The government has recently allowed FDI in retail industry. The challenge is that in India, most of the retail operations operate by paying bribes at different levels. Hence, a foreign investor will not get a level playing field as the anti-corruption laws of their country bind them. The situation is serious. For instance, the next stage after obtaining licenses would require importing goods.  The FCPA strictly prohibits paying bribes to custom officers whereas in India this is a common business practice. Can an organization wait for months to get its stock cleared by the custom officers? Now the foreign investors will analyse the reward versus risk scenario of their business plans for investing in retail industry in India.

Closing Thoughts

The case opens up interesting aspects of risks of doing business in India. Corruption poses serious obstacles in doing fair business dealings. The FCPA and laws of various countries strictly prohibit paying bribes to foreign officials. The US government has followed some stringent measures against companies contravening the laws. Under such circumstances will the joint ventures between foreign investors and Indian counterparts work?  India cannot change overnight, so what is the solution? Share your thoughts with me on this.


Bharti Walmart suspends CFO, legal team due to FCPA bribery probe

16 comments on “Bharti Walmart India – Internal FCPA Investigation – Part I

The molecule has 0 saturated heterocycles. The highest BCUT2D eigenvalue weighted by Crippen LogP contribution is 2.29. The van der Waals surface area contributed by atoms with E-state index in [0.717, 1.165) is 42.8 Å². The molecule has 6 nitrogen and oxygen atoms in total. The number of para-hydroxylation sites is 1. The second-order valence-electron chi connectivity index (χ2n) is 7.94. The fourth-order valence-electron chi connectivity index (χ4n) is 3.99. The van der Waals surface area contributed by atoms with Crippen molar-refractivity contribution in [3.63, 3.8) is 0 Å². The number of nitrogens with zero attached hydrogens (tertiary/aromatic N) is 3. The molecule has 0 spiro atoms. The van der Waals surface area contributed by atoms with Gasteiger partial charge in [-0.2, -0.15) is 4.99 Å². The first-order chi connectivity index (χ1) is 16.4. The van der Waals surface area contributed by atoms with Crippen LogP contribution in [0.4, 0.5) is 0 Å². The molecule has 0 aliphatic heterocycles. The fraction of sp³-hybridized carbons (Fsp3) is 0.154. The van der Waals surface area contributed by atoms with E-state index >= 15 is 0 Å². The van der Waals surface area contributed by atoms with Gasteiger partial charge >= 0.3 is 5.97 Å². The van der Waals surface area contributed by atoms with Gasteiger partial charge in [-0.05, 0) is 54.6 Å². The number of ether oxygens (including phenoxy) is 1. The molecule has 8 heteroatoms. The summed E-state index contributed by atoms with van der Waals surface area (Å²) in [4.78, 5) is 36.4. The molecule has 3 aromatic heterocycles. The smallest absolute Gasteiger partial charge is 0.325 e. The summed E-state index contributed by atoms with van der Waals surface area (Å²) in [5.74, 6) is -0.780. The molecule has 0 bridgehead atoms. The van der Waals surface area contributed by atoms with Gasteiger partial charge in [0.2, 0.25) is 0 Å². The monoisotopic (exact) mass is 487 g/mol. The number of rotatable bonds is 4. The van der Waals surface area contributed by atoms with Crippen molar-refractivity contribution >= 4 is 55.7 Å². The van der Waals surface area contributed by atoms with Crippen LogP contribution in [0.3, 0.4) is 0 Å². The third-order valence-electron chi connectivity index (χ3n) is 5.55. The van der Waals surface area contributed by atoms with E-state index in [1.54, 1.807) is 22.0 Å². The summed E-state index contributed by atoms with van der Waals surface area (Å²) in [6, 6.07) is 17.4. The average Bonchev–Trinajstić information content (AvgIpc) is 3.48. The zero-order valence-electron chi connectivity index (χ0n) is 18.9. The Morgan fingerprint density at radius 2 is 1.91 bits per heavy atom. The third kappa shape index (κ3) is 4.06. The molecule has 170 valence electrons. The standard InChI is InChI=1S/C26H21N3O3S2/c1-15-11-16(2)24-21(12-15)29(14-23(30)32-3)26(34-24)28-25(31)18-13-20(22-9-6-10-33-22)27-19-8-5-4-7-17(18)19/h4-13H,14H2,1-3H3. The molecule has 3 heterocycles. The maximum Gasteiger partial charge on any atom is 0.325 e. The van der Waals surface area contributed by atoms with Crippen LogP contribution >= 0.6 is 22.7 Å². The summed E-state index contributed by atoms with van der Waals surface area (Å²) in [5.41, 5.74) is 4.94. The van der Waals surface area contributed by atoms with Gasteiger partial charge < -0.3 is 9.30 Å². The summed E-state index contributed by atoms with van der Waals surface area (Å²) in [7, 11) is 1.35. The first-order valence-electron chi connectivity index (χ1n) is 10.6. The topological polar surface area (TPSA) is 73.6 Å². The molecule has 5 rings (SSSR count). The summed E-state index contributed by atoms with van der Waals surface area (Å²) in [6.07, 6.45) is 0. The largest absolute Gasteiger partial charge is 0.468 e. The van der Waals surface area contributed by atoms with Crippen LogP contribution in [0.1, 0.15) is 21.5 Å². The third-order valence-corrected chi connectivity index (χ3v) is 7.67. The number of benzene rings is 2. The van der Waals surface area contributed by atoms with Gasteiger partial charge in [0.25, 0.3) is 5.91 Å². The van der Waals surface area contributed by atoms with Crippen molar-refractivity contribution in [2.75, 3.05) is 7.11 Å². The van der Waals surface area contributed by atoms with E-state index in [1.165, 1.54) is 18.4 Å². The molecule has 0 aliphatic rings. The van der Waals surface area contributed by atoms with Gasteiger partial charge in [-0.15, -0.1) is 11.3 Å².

1. Nice post. The reality is even for an Indian to take his house furniture from Thane to Mumbai as he/she is shifting apartments have to give bribe to the customs officers at the checkpost. How can we expect to run any business without bribes in such countries. The pressure should be closing possibilities of the taken than the giver.

  2. I would like to share a bit of what I know. US govt faced embarrassment when it was proved that Lockheed secured airplane orders after bribing government officials. They passed a law whereby if corruption is proved, the CEO of US Corp subsidiary will be arrested when he enters the US. Soon the US corporations found it difficult to implement requiring amendments whereby, if bribes were made that did not influence decisions, such bribes were exempted, as explained with an example. If a US national (with valid VISA and travel documents) is refused entry in a country and the immigration requires a tip/bribe, such amount is permissible under the US law. The bribe was paid to avoid harassment and not intended to influence the decision of immigration as he had required VISA and valid travel documents. Let us wait for the outcome of Walmart India investigation